Blackwell is darling of foes of gay marriage
By Ted Wendling, The Cleveland Plain Dealer, May 7, 2006
Columbus -- In June 2003, a group of evangelical Christian leaders met in Arlington, Va., to map strategy for a clash they viewed as the political equivalent of Gettysburg, the greatest battle ever fought on American soil.
The group members, veterans of the culture war and the birth of the religious right that followed the U.S. Supreme Court's 1973 ruling legalizing abortion, coalesced around an issue that they felt crystallized the depths of depravity to which America had sunk -- same-sex marriage.
For Ohio Secretary of State Ken Blackwell, the timing couldn't have been more perfect.
Thought to have little chance of beating either Attorney General Jim Petro or Auditor Betty Montgomery in a Republican primary for governor, Blackwell seized the moment and led a successful, high-profile campaign to outlaw gay marriage in Ohio in 2004. In the process, he helped hand President Bush a second term.
Largely as a result, Blackwell today is the Republican nominee for Ohio governor. He also is a national political figure and, courtesy of the organizers of the Virginia conference, a member of the Arlington Group, a powerhouse, by-invitation-only organization whose roughly 60 members have direct access to the White House.
Arlington Group members and their spouses have donated $18,400 to Blackwell, and their organizations have provided vast quantities of money and assistance to him in other ways.
Citizens for Community Values, whose president, Phil Burress, sits on the Arlington Group's executive committee, poured nearly $1.2 million into the campaign to ban gay marriage in Ohio. He was assisted by Arlington Group member Colin Hanna of Let Freedom Ring in West Chester, Pa., which spent nearly $1 million organizing "pastor policy briefings" in Ohio and Pennsylvania.
Blackwell was invited to join the Arlington Group in the summer of 2004 after he was identified as a leader of the anti-gay marriage movement by Arlington Group co-founder Donald Wildmon, chairman of the American Family Association in Tupelo, Miss.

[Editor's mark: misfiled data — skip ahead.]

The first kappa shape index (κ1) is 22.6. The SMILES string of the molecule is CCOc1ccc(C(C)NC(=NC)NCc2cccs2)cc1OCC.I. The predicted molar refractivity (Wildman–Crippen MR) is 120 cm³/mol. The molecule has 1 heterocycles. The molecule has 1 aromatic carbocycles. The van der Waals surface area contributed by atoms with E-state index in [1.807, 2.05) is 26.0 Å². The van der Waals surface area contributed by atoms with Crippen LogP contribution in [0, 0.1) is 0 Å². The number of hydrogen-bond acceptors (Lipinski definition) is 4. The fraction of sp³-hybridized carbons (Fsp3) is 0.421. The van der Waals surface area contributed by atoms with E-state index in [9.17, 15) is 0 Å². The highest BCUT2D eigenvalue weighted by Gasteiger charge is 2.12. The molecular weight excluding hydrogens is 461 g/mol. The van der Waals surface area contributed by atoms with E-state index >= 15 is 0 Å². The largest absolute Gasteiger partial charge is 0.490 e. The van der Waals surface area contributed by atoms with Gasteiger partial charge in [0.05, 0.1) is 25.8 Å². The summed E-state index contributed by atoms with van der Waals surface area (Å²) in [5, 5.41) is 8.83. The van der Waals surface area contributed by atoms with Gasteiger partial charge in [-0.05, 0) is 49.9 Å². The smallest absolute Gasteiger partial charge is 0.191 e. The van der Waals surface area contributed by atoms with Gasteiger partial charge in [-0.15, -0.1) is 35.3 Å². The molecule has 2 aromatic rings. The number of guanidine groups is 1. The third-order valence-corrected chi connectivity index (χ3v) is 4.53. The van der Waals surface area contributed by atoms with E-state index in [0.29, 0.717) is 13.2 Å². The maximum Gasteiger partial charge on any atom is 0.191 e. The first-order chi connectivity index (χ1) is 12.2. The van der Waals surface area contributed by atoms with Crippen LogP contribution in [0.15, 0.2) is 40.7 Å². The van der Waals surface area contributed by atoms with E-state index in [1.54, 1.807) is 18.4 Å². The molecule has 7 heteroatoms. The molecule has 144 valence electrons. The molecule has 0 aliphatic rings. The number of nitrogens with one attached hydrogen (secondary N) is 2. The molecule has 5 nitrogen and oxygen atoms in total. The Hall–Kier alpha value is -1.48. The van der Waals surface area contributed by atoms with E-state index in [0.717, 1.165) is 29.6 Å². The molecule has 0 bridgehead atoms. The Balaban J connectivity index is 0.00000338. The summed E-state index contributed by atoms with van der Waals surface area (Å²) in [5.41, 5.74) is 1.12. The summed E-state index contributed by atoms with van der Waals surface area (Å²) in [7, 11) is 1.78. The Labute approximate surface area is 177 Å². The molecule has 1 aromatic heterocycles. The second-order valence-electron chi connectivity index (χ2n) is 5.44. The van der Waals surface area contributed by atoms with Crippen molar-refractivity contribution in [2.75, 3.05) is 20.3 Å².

Only two other Ohioans - Burress and televangelist Rod Parsley, senior pastor at World Harvest Church and head of the Center for Moral Clarity in suburban Columbus - are members.
"One of the reasons I'm so high on Ken Blackwell, and he shares this perspective, is that this is not just another skirmish in the culture war," said Stephen Crampton, an Arlington Group member who serves as chief counsel at Wildmon's Center for Law and Policy.
"This is the ultimate battle. He who wins the same-sex marriage battle in effect wins the culture war."
Burress and Mathew Staver, president of the Florida-based Liberty Counsel and a fellow group member, also credit the gay marriage debate with uniting black, white and Hispanic voters behind a visceral issue that is fraught with peril for politicians who support same-sex unions.
"I know of no candidate, from the local level to the national level, that has run against marriage between one man and one woman and survived an election," Burress said. "I know of no one who's even tried it."
States cases gave birth to group
"My views from a historical standpoint are well-documented and, I think, well-articulated," he said, disputing the claim that the Arlington Group is primarily focused on gay marriage. "This is a . . . broad network of, I think, conservatives and moderates concerned about issues of family, life and the economy."